Steps to take if you suspect a natural gas leak.
Natural gas leaks are rare, but can happen. They're most often the result of faulty appliances or someone accidentally hitting a line, and should always be checked.
You don't have to be an expert to know if you have a leak. For easier detection, we add a safe, non-toxic (but unpleasant) odorant called mercaptan into the gas that's inserted into the distribution system. The scent resembles rotten eggs or sulfur. If you smell it, you'll quickly know you have a gas leak and should leave your house or building immediately.
We added a rotten egg odor to natural gas to help you detect even the smallest leak.
What to do if you smell rotten eggs.
The scent resembles rotten eggs or sulfur.
If you smell it, you'll quickly know that you might have a gas leak.
Leave—no matter what.
Even if the smell seems mild, go.
Let us know
Gas leak precautions
Things to do if you suspect a gas leak
Avoid setting off a spark.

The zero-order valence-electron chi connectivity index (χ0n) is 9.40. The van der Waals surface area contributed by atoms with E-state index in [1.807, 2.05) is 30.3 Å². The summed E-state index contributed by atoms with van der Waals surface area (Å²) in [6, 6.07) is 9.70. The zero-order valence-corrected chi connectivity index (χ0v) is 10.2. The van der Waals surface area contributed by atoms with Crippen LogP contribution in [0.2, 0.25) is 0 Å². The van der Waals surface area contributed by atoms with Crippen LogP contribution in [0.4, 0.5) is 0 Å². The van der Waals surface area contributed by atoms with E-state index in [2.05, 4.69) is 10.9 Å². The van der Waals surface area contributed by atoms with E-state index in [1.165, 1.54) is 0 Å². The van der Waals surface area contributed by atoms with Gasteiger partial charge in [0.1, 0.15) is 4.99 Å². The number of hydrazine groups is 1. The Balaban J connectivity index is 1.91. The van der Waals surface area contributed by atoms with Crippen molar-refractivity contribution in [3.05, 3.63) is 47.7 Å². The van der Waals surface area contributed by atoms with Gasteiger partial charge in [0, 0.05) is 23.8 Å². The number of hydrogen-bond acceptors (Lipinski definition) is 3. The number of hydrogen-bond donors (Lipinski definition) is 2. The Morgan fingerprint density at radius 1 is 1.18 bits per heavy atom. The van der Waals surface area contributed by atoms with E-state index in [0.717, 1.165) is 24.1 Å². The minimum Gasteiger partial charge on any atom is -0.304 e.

- Don't use a telephone, or any mobile device that has a battery.
- Don't light matches, use a lighter or create any other source of ignition.
- Don't operate any electrical switch, including lights, on or off.
- Don't start a car.
- Don't use a flashlight.
Leave—no matter what.
Even if the rotten egg smell seems mild, go.
Stay a safe distance from the area.
And, if you smell natural gas outdoors, leave the entire area immediately.
If gas ignites, let it be.
Don't attempt to put out flames. Call the Fire Department and then NW Natural.
Follow directions from emergency responders.
They'll help you stay safe.
In a disaster
How to shut off your gas
Leaving your home should be the priority if you smell natural gas, hear the sound of gas escaping or see other signs of a leak. However, in a natural disaster it's ok to turn off your gas meter to stop the natural gas supply—if you feel it's safe enough to do so.
Here's how to shut off your meter:
- Get an adjustable pipe or crescent-type wrench.
- Locate the shutoff valve on your meter. You'll find it on the riser pipe from the ground to your meter or the service line going from your meter into the house.
- If your meter is on, the valve head is parallel to the pipe.
- Use the wrench or pipe to turn the valve head a quarter turn.
- Your meter is off when the valve head is crosswise (perpendicular) to the pipe.
- Do not turn the meter back on. Call us and we'll come check it out.
Lines that fuel individual pieces of equipment might have their own natural gas shutoff valves. Refer to the manufacturer's handbook for details.
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